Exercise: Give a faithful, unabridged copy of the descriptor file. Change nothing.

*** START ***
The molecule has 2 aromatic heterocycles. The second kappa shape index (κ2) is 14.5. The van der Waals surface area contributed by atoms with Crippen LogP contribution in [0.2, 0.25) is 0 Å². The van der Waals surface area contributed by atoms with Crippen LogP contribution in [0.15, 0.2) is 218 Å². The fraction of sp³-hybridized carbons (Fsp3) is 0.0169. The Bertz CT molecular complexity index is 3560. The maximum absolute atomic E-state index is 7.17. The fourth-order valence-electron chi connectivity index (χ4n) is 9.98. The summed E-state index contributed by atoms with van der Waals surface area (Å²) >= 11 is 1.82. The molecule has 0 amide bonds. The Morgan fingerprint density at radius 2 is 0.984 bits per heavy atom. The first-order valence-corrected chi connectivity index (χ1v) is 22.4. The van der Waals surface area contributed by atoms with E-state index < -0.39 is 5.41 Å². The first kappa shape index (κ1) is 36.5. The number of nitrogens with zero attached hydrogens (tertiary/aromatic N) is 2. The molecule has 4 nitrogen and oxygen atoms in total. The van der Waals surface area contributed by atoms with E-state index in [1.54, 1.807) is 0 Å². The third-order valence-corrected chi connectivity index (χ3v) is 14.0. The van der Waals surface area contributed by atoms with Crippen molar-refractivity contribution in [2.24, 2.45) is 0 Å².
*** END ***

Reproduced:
The molecule has 2 aromatic heterocycles. The second kappa shape index (κ2) is 14.5. The van der Waals surface area contributed by atoms with Crippen LogP contribution in [0.2, 0.25) is 0 Å². The van der Waals surface area contributed by atoms with Crippen LogP contribution in [0.15, 0.2) is 218 Å². The fraction of sp³-hybridized carbons (Fsp3) is 0.0169. The Bertz CT molecular complexity index is 3560. The maximum absolute atomic E-state index is 7.17. The fourth-order valence-electron chi connectivity index (χ4n) is 9.98. The summed E-state index contributed by atoms with van der Waals surface area (Å²) >= 11 is 1.82. The molecule has 0 amide bonds. The Morgan fingerprint density at radius 2 is 0.984 bits per heavy atom. The first-order valence-corrected chi connectivity index (χ1v) is 22.4. The van der Waals surface area contributed by atoms with E-state index < -0.39 is 5.41 Å². The first kappa shape index (κ1) is 36.5. The number of nitrogens with zero attached hydrogens (tertiary/aromatic N) is 2. The molecule has 4 nitrogen and oxygen atoms in total. The van der Waals surface area contributed by atoms with E-state index in [1.54, 1.807) is 0 Å². The third-order valence-corrected chi connectivity index (χ3v) is 14.0. The van der Waals surface area contributed by atoms with Crippen molar-refractivity contribution in [2.24, 2.45) is 0 Å².